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What Is The Head And Flow Rate In A Hydropower Project, And How To Calculate The Power Generation

November 20, 2020

Design Flow

Even though your Flow may be very high after exceptionally rainy periods, it probably won’t be cost effective to design your turbine system to handle all that water for just a few days of the year. Instead, it makes sense to build a system that uses Flow you can count on for much of the year. This is called Design Flow, and it is the maximum Flow your hydro system is designed to accommodate.Design Flow, along with Net Head, determines everything about your hydro system, from pipeline size to power output.

 

How the Penstock Affects Head Pressure

Measuring Pipeline (Penstock) Length

The length of your pipeline (also known as the penstock) has a major influence on both the cost and efficiency of your system, as we'll discuss below. The measurement is easy, though. Simply run a tape measure between your intake and turbine locations, following the route you'll use for your pipeline.

 

Computing Net Head

In the section Measuring Head you measured Gross Head – the true vertical distance from intake to turbine – and the resulting pressure at the bottom when no water is flowing. Net Head, on the other hand,is the pressure at the bottom of your pipeline when water is actually flowing to your turbine, and will always be less than the Gross Head you measured due to energy losses within the pipeline. Longer pipelines and smaller diameters create greater friction.Net Head is a far more useful measurement than Gross Head and, along with Design Flow, is used to determine hydro system components and power output. This section will show you the basics for determining pipeline size and Net Head, but we suggest you work with your turbine supplier to finalize your pipeline specifications.

 

Head Loss

Head Loss refers to the loss of water power due to friction within the pipeline (also known as the penstock). Although a given pipe diameter may be sufficient to carry all the Design Flow, the sides, joints and bends of the pipe create drag as the water passes by, slowing it down. The effect is the same as lowering the Head; there will be less water pressure at the turbine. Note that the effects of Head Loss cannot be measured unless the water is flowing. A pressure meter at the bottom of even the smallest pipe will read full PSI when the water is static in the pipe. But as the water flows, the friction within the pipe reduces the velocity of the water coming out the bottom. Greater water flow increases friction further. Larger pipes create less friction, delivering more power to the turbine. But larger pipelines are also more expensive, so there is invariably a tradeoff between Head Loss and system cost. A good rule of thumb is to size your pipe so that not more than 10% to 15% of the Gross (total) Head is lost as pipeline friction.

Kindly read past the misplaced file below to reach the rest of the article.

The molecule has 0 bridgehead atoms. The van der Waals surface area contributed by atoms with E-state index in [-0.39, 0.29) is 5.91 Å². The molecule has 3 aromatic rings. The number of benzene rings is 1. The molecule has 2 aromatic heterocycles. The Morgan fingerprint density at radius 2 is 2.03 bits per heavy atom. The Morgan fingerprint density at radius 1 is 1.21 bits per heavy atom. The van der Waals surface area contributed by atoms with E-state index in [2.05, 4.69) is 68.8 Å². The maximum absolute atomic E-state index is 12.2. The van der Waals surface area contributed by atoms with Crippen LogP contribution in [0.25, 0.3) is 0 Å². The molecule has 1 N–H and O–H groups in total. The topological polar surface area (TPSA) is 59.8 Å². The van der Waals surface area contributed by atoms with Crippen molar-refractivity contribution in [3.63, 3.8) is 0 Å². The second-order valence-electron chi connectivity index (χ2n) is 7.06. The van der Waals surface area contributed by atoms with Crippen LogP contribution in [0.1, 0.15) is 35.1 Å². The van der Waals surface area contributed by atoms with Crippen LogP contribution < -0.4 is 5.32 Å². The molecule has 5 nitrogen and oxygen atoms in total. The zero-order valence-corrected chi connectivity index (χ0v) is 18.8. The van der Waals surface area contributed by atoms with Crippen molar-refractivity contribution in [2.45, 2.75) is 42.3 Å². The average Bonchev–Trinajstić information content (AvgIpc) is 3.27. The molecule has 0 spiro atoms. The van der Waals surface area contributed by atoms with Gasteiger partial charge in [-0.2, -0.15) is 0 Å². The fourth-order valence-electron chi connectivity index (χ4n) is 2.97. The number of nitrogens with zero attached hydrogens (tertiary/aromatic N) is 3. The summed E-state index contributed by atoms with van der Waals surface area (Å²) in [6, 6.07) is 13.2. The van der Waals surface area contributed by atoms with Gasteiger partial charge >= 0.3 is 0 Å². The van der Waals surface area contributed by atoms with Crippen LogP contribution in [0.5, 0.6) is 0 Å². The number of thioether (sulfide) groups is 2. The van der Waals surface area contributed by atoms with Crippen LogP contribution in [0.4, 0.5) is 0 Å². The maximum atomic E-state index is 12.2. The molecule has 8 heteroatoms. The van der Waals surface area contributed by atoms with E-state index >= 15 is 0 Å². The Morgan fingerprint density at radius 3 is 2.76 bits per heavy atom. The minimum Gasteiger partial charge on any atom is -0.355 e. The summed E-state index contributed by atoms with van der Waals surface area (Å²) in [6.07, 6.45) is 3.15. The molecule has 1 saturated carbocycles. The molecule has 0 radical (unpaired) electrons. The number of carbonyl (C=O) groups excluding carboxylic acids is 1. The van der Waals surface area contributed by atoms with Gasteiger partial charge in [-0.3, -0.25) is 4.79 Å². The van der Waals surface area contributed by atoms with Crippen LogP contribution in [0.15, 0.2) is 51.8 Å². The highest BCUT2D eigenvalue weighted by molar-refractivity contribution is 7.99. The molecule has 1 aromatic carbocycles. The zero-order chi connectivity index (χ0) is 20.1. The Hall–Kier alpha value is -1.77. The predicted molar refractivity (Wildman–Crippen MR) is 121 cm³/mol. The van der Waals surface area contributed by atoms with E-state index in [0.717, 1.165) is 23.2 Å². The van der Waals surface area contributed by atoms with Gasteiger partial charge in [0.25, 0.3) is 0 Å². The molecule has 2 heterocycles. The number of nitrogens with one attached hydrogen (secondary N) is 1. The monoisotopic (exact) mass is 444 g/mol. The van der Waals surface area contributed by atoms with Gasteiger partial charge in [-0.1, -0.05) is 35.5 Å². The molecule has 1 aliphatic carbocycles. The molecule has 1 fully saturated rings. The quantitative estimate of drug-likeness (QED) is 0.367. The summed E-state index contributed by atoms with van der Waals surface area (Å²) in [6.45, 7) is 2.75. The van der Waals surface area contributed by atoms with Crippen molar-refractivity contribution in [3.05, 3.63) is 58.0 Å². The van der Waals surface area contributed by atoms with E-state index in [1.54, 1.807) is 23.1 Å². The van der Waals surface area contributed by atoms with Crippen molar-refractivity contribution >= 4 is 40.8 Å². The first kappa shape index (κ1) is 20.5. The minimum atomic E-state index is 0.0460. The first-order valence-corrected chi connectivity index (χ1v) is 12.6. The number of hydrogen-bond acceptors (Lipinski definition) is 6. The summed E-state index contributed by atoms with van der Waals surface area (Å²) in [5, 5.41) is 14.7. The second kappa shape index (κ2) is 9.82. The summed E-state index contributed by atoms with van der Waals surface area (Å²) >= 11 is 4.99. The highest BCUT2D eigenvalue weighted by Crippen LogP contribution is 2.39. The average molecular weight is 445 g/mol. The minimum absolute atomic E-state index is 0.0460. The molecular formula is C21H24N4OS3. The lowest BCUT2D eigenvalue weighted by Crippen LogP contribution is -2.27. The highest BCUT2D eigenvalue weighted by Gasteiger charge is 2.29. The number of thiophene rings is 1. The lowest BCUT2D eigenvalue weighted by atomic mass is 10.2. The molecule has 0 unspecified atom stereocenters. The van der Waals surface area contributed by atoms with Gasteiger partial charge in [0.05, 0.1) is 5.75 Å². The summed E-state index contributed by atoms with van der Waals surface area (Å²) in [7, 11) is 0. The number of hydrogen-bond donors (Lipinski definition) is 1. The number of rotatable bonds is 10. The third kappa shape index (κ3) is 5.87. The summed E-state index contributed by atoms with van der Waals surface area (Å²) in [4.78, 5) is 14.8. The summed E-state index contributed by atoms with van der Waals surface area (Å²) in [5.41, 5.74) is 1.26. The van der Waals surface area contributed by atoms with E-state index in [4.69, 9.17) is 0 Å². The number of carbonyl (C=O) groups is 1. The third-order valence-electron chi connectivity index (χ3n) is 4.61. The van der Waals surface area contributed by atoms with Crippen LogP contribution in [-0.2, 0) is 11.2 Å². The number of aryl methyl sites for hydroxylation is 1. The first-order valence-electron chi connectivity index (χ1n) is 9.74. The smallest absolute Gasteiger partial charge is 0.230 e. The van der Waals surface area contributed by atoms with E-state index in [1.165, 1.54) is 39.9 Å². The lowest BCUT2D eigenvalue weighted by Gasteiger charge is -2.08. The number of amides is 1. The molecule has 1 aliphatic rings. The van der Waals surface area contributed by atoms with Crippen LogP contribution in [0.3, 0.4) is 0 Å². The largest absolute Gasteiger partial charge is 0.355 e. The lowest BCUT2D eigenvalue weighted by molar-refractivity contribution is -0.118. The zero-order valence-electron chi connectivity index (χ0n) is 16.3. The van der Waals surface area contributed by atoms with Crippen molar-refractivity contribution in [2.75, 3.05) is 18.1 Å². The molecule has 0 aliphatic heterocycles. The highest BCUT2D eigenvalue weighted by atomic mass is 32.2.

Example Site Characteristics:

Gross Head = 100 feet,Pipeline length = 400 feet,Acceptable Head Loss = 10% -15% (10-15 feet),Design Flow = 200 gallons per minute

To determine what size pipe would be best, look up your Design Flow (200 GPM) in the Head Loss Chart above. Our maximum acceptable Head Loss is 15 feet (15% of our 100-foot Gross Head),which means we cannot exceed 3.75 feet loss for every 100 feet of our 400-foot pipeline. Reading down the column under 200 GPM, we find that a four-inch pipe would cause a loss of 2.02 feet per 100 feet – within our limits. Using a four-inch pipeline, Head Loss for this example would be Head Loss = 2.02 feet (per 100 feet) x 4 = 8.08 feet, Therefore, Net Head for this example would be, Net Head = 100 feet – 8.08 feet = 91.92 feet, Note the significant difference in Head Loss between 3-inch and 4-inch pipes. Likewise, a 6” or 8” pipe would cause even less Head Loss and deliver more power to the turbine, but the performance improvement may not be sufficient to justify the added cost. Keep in mind that these Head Loss computations assume a straight pipe; they do not take into

account bends in your pipeline that can rob significant power from your water. Your turbine manufacturer should be well versed in measuring head losses, and can be an excellent resource for pipe diameter recommendations.

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Calculating the Power in Your Stream

Computing Water Power

Once you’ve determined Net Head and Design Flow, you can begin to estimate the power output from your hydro system. These computations are only rough estimates; consult with your turbine supplier for more accurate projections. We begin by computing the theoretical power output from your water, before taking into consideration any efficiency losses in the turbine, drive system, and generator. You can compute the Theoretical Power of your water supply as either Horsepower or Kilowatts using one of these formulas: